the growth in value of an asset like stock or real estate since the original purchase

the price a willing buyer and willing seller can agree on

The person receiving the gift annuity payments.

the part of an estate left after debts, taxes and specific bequests have been paid

a written and properly witnessed legal change to a will

the person named in a will to manage the estate, collect the property, pay any debt, and distribute property according to the will

A donor advised fund is an account that you set up but which is managed by a nonprofit organization. You contribute to the account, which grows tax-free. You can recommend how much (and how often) you want to distribute money from that fund to Augsburg University or other charities. You cannot direct the gifts.

An endowed gift can create a new endowment or add to an existing endowment. The principal of the endowment is invested and a portion of the principal’s earnings are used each year to support our mission.

Tax on the growth in value of an asset—such as real estate or stock—since its original purchase.

Securities, real estate or any other property having a fair market value greater than its original purchase price.

Real estate can be a personal residence, vacation home, timeshare property, farm, commercial property or undeveloped land.

A charitable remainder trust provides you or other named individuals income each year for life or a period not exceeding 20 years from assets you give to the trust you create.

You give assets to a trust that pays our organization set payments for a number of years, which you choose. The longer the length of time, the better the potential tax savings to you. When the term is up, the remaining trust assets go to you, your family or other beneficiaries you select. This is an excellent way to transfer property to family members at a minimal cost.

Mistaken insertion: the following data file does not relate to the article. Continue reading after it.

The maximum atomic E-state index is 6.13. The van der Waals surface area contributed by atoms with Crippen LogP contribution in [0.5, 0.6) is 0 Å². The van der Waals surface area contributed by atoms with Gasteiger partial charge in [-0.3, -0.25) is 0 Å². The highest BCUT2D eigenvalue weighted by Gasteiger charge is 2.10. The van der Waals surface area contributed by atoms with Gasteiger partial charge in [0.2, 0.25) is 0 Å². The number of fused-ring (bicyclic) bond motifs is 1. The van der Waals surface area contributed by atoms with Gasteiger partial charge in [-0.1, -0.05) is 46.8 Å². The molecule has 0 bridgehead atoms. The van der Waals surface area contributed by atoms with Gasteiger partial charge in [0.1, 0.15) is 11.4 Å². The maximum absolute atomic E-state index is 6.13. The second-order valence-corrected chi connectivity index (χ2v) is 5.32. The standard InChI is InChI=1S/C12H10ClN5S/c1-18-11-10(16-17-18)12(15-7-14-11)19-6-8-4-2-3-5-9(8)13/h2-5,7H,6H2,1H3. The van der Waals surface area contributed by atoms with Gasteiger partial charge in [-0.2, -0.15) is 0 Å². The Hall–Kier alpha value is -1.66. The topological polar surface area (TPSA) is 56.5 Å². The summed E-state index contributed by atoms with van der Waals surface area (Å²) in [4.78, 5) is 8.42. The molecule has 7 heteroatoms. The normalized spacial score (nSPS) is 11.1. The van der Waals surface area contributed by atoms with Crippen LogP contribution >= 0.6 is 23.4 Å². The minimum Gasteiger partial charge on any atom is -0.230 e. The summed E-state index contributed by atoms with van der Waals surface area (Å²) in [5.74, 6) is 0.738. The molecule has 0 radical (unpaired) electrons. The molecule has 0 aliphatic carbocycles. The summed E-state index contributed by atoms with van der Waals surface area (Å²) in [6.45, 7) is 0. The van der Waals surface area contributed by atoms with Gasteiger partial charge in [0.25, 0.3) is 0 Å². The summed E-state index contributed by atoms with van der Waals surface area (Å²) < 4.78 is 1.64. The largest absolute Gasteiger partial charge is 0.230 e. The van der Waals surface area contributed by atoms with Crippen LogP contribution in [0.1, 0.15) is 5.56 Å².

You fund this type of trust with cash or appreciated assets—and may qualify for a federal income tax charitable deduction when you itemize. You can also make additional gifts; each one also qualifies for a tax deduction. The trust pays you, each year, a variable amount based on a fixed percentage of the fair market value of the trust assets. When the trust terminates, the remaining principal goes to Augsburg University as a lump sum.

You fund this trust with cash or appreciated assets—and may qualify for a federal income tax charitable deduction when you itemize. Each year the trust pays you or another named individual the same dollar amount you choose at the start. When the trust terminates, the remaining principal goes to Augsburg University as a lump sum.

A beneficiary designation clearly identifies how specific assets will be distributed after your death.

A charitable gift annuity involves a simple contract between you and Augsburg University where you agree to make a gift to Augsburg University and we, in return, agree to pay you (and someone else, if you choose) a fixed amount each year for the rest of your life.